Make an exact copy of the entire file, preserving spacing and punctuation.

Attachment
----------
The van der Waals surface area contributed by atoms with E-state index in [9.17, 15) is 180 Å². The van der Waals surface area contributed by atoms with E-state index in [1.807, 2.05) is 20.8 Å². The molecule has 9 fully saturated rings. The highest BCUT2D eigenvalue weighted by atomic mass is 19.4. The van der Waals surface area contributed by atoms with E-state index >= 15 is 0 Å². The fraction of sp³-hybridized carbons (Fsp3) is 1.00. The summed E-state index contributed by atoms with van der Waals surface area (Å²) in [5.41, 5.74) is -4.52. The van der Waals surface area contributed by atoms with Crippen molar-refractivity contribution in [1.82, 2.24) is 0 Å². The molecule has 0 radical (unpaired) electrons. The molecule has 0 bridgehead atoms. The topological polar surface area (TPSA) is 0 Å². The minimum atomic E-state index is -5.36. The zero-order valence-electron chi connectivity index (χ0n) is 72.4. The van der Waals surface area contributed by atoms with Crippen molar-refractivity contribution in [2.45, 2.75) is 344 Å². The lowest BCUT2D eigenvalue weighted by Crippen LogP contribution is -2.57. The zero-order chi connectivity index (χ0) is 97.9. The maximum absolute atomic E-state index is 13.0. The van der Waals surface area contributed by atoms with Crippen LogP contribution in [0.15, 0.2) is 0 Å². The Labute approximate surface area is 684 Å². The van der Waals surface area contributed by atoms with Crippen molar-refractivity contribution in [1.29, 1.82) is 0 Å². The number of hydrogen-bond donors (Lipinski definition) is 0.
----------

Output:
The van der Waals surface area contributed by atoms with E-state index in [9.17, 15) is 180 Å². The van der Waals surface area contributed by atoms with E-state index in [1.807, 2.05) is 20.8 Å². The molecule has 9 fully saturated rings. The highest BCUT2D eigenvalue weighted by atomic mass is 19.4. The van der Waals surface area contributed by atoms with E-state index >= 15 is 0 Å². The fraction of sp³-hybridized carbons (Fsp3) is 1.00. The summed E-state index contributed by atoms with van der Waals surface area (Å²) in [5.41, 5.74) is -4.52. The van der Waals surface area contributed by atoms with Crippen molar-refractivity contribution in [1.82, 2.24) is 0 Å². The molecule has 0 radical (unpaired) electrons. The molecule has 0 bridgehead atoms. The topological polar surface area (TPSA) is 0 Å². The minimum atomic E-state index is -5.36. The zero-order valence-electron chi connectivity index (χ0n) is 72.4. The van der Waals surface area contributed by atoms with Crippen molar-refractivity contribution in [2.45, 2.75) is 344 Å². The lowest BCUT2D eigenvalue weighted by Crippen LogP contribution is -2.57. The zero-order chi connectivity index (χ0) is 97.9. The maximum absolute atomic E-state index is 13.0. The van der Waals surface area contributed by atoms with Crippen LogP contribution in [0.15, 0.2) is 0 Å². The Labute approximate surface area is 684 Å². The van der Waals surface area contributed by atoms with Crippen molar-refractivity contribution in [1.29, 1.82) is 0 Å². The number of hydrogen-bond donors (Lipinski definition) is 0.